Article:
Pennsylvania has begun automatically sealing 30 million criminal records as part of the state's Clean Slate Law.
More than 70 million Americans have a criminal record. Many have only minor offenses or arrests without conviction, but even a minor criminal history can present obstacles to employment, housing, public assistance, education, and family reunification, miring people and their families in poverty.
"This Clean Slate law is really about preventing a criminal charge being a life sentence to poverty," Katie Svoboda-Kindle, a staff attorney with Community Legal Services of Philadelphia, which pushed for the new law, told the Pittsburgh Post-Gazette. "Having charges or even just arrests on your record affects your ability to get good-paying work, housing, education."
Researchers at the University of Michigan found that people whose records were expunged saw their wages increase by an average of 25 percent within two years. But only 6.5 percent of people eligible for expungement were able to complete the process, which can be confusing and expensive, often costing hundreds of dollars in filing fees alone.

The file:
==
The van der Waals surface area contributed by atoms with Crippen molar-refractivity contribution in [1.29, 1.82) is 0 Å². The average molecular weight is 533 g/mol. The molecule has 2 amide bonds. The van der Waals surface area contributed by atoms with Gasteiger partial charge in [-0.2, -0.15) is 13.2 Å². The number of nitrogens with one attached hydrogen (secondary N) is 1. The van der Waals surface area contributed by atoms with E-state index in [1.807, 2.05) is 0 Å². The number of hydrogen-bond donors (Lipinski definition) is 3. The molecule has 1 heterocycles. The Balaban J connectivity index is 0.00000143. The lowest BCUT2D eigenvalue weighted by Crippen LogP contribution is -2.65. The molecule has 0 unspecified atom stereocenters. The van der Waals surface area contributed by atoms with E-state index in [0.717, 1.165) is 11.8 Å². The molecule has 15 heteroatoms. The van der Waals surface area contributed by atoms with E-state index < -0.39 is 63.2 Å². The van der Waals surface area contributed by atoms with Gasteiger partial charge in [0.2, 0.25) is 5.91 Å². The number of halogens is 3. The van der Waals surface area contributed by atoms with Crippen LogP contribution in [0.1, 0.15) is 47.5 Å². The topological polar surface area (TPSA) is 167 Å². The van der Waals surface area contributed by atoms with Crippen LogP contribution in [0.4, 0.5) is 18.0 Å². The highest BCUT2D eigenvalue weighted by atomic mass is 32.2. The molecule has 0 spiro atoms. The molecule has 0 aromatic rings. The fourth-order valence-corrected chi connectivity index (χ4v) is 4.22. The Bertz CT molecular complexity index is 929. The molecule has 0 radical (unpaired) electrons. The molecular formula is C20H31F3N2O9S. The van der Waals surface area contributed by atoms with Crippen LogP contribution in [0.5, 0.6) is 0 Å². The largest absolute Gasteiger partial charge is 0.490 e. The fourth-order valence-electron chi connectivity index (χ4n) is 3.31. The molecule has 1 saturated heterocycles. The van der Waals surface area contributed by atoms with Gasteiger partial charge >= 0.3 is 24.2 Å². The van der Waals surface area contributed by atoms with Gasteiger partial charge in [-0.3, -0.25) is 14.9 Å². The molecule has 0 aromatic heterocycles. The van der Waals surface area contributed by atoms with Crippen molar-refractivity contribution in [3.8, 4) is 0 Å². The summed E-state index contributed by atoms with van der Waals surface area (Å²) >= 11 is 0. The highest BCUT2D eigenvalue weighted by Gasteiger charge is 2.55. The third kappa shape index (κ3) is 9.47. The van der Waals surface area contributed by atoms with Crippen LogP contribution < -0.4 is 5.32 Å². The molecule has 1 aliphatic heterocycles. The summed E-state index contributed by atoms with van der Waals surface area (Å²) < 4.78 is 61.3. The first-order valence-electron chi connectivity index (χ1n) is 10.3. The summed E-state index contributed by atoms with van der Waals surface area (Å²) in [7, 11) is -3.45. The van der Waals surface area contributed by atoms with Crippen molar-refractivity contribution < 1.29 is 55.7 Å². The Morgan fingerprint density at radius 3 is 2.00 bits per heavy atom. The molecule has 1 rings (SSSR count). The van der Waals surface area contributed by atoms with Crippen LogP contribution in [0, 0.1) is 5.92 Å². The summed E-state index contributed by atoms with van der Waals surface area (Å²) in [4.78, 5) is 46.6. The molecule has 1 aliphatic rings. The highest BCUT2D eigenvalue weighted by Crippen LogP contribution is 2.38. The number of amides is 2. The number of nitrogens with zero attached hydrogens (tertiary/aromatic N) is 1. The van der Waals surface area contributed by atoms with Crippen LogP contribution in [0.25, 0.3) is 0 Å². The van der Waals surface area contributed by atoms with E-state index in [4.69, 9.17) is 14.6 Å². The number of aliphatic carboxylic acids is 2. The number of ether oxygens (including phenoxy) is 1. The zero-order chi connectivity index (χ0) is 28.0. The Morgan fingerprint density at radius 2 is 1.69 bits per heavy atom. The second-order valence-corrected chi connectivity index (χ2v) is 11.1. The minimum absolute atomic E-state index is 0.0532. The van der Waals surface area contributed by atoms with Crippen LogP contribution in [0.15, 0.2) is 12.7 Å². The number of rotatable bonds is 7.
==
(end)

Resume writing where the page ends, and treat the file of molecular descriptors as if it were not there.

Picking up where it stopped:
The Clean Slate Act is designed to save time and money for applicants and government by automatically sealing eligible records. Analysts estimate the cost of clearing records under an automated system is 5 cents per case, in contrast with up to thousands of dollars under normal petition systems.
The law passed last year with broad bipartisan support from a coalition of businesses, conservatives, and advocates.
Gene Barr, president of the Pennsylvania Chamber of Business and Industry, told the Pittsburgh Post-Gazette that his group supports the act in part because it helps businesses bring more people into the workforce. "We have a workforce problem in this commonwealth and this country. We have large numbers of jobs without people to fill them, and we do have people without jobs. How do we make a system to break those barriers down? We see Clean Slate as a way to do that," he said.
The new law's first phase started in December and allowed people with old misdemeanors on their records to apply for their records to be sealed if they had no new offenses for 10 years.
Phase two began last Friday, making Pennsylvania the first state in the country to automatically seal records for people who were arrested but not convicted and for those with low-level offenses who have not committed another offense for 10 years.
The state's previous law allowed certain records to be expunged after a waiting period. The Clean Slate Act includes a wider range of offenses, but seals records instead of expunging them, which means records are still visible to law enforcement and can show up on FBI background checks.
Other states have been following these developments in Pennsylvania, where the Clean Slate Act is expected to save the state money. Last year, Utah approved similar "clean slate" legislation, and the Washington Post reports that other legislatures, including Arkansas and California, are considering their own bills.